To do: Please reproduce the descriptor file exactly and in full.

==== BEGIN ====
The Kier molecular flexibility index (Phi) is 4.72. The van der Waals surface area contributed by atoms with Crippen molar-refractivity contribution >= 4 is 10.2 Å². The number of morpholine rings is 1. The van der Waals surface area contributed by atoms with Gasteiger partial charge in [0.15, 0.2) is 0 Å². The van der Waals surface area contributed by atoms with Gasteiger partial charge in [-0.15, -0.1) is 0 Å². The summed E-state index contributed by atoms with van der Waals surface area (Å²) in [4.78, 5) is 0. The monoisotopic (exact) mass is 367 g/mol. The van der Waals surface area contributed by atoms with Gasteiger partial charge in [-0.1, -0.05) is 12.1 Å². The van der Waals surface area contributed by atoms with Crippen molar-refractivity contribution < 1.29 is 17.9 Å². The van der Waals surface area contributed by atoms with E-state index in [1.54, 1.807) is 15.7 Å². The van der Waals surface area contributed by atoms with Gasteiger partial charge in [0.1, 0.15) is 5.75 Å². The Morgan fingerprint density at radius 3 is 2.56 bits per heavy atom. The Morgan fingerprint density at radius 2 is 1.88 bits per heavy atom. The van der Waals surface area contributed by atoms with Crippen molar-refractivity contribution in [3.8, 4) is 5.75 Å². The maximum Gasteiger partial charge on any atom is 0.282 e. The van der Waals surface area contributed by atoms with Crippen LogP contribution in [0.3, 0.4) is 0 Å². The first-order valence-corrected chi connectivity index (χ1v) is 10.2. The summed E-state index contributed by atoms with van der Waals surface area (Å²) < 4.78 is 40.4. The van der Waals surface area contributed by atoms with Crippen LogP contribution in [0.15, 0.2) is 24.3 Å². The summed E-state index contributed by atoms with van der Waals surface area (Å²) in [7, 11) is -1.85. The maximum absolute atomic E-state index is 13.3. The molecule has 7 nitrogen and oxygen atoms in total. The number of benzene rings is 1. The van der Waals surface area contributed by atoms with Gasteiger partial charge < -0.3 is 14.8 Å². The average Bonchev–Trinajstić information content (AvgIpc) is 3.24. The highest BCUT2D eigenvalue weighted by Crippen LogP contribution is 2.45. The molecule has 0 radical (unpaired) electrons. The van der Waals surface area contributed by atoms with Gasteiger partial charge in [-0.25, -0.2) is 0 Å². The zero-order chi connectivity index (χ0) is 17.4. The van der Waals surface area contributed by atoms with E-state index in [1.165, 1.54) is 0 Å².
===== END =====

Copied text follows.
The Kier molecular flexibility index (Phi) is 4.72. The van der Waals surface area contributed by atoms with Crippen molar-refractivity contribution >= 4 is 10.2 Å². The number of morpholine rings is 1. The van der Waals surface area contributed by atoms with Gasteiger partial charge in [0.15, 0.2) is 0 Å². The van der Waals surface area contributed by atoms with Gasteiger partial charge in [-0.15, -0.1) is 0 Å². The summed E-state index contributed by atoms with van der Waals surface area (Å²) in [4.78, 5) is 0. The monoisotopic (exact) mass is 367 g/mol. The van der Waals surface area contributed by atoms with Gasteiger partial charge in [-0.1, -0.05) is 12.1 Å². The van der Waals surface area contributed by atoms with Crippen molar-refractivity contribution < 1.29 is 17.9 Å². The van der Waals surface area contributed by atoms with E-state index in [1.54, 1.807) is 15.7 Å². The van der Waals surface area contributed by atoms with Gasteiger partial charge in [0.1, 0.15) is 5.75 Å². The Morgan fingerprint density at radius 3 is 2.56 bits per heavy atom. The Morgan fingerprint density at radius 2 is 1.88 bits per heavy atom. The van der Waals surface area contributed by atoms with Crippen molar-refractivity contribution in [3.8, 4) is 5.75 Å². The maximum Gasteiger partial charge on any atom is 0.282 e. The van der Waals surface area contributed by atoms with Crippen LogP contribution in [0.3, 0.4) is 0 Å². The first-order valence-corrected chi connectivity index (χ1v) is 10.2. The summed E-state index contributed by atoms with van der Waals surface area (Å²) < 4.78 is 40.4. The van der Waals surface area contributed by atoms with Crippen LogP contribution in [0.15, 0.2) is 24.3 Å². The summed E-state index contributed by atoms with van der Waals surface area (Å²) in [7, 11) is -1.85. The maximum absolute atomic E-state index is 13.3. The molecule has 7 nitrogen and oxygen atoms in total. The number of benzene rings is 1. The van der Waals surface area contributed by atoms with Gasteiger partial charge < -0.3 is 14.8 Å². The average Bonchev–Trinajstić information content (AvgIpc) is 3.24. The highest BCUT2D eigenvalue weighted by Crippen LogP contribution is 2.45. The molecule has 0 radical (unpaired) electrons. The van der Waals surface area contributed by atoms with Gasteiger partial charge in [-0.25, -0.2) is 0 Å². The zero-order chi connectivity index (χ0) is 17.4. The van der Waals surface area contributed by atoms with E-state index in [1.165, 1.54) is 0 Å².